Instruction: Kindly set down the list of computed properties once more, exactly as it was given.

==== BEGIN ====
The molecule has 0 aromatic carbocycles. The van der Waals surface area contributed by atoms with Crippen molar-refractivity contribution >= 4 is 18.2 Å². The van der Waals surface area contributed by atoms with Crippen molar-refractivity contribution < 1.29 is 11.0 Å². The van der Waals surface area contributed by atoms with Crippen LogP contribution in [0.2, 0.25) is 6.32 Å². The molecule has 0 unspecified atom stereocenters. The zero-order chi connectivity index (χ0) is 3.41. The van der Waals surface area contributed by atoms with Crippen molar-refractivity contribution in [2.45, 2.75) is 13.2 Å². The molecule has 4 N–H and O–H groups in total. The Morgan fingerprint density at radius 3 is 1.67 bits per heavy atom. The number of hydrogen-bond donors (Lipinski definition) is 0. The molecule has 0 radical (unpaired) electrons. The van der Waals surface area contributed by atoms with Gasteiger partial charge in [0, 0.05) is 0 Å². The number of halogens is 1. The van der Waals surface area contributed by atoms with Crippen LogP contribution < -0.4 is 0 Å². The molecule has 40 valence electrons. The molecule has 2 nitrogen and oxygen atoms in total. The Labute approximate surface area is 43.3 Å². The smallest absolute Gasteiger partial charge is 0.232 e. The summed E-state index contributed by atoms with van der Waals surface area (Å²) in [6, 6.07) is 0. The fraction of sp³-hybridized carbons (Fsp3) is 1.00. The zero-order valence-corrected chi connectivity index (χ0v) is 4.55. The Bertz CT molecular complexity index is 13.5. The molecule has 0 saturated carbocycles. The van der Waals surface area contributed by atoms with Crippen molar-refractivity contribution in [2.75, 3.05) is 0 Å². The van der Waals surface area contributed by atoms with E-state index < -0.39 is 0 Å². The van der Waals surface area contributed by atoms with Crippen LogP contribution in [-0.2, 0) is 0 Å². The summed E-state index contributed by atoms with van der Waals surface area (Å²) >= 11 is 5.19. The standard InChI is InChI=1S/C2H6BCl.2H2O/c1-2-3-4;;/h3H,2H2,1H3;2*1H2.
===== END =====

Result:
The molecule has 0 aromatic carbocycles. The van der Waals surface area contributed by atoms with Crippen molar-refractivity contribution >= 4 is 18.2 Å². The van der Waals surface area contributed by atoms with Crippen molar-refractivity contribution < 1.29 is 11.0 Å². The van der Waals surface area contributed by atoms with Crippen LogP contribution in [0.2, 0.25) is 6.32 Å². The molecule has 0 unspecified atom stereocenters. The zero-order chi connectivity index (χ0) is 3.41. The van der Waals surface area contributed by atoms with Crippen molar-refractivity contribution in [2.45, 2.75) is 13.2 Å². The molecule has 4 N–H and O–H groups in total. The Morgan fingerprint density at radius 3 is 1.67 bits per heavy atom. The number of hydrogen-bond donors (Lipinski definition) is 0. The molecule has 0 radical (unpaired) electrons. The van der Waals surface area contributed by atoms with Gasteiger partial charge in [0, 0.05) is 0 Å². The number of halogens is 1. The van der Waals surface area contributed by atoms with Crippen LogP contribution < -0.4 is 0 Å². The molecule has 40 valence electrons. The molecule has 2 nitrogen and oxygen atoms in total. The Labute approximate surface area is 43.3 Å². The smallest absolute Gasteiger partial charge is 0.232 e. The summed E-state index contributed by atoms with van der Waals surface area (Å²) in [6, 6.07) is 0. The fraction of sp³-hybridized carbons (Fsp3) is 1.00. The zero-order valence-corrected chi connectivity index (χ0v) is 4.55. The Bertz CT molecular complexity index is 13.5. The molecule has 0 saturated carbocycles. The van der Waals surface area contributed by atoms with Crippen molar-refractivity contribution in [2.75, 3.05) is 0 Å². The van der Waals surface area contributed by atoms with E-state index < -0.39 is 0 Å². The van der Waals surface area contributed by atoms with Crippen LogP contribution in [-0.2, 0) is 0 Å². The summed E-state index contributed by atoms with van der Waals surface area (Å²) >= 11 is 5.19. The standard InChI is InChI=1S/C2H6BCl.2H2O/c1-2-3-4;;/h3H,2H2,1H3;2*1H2.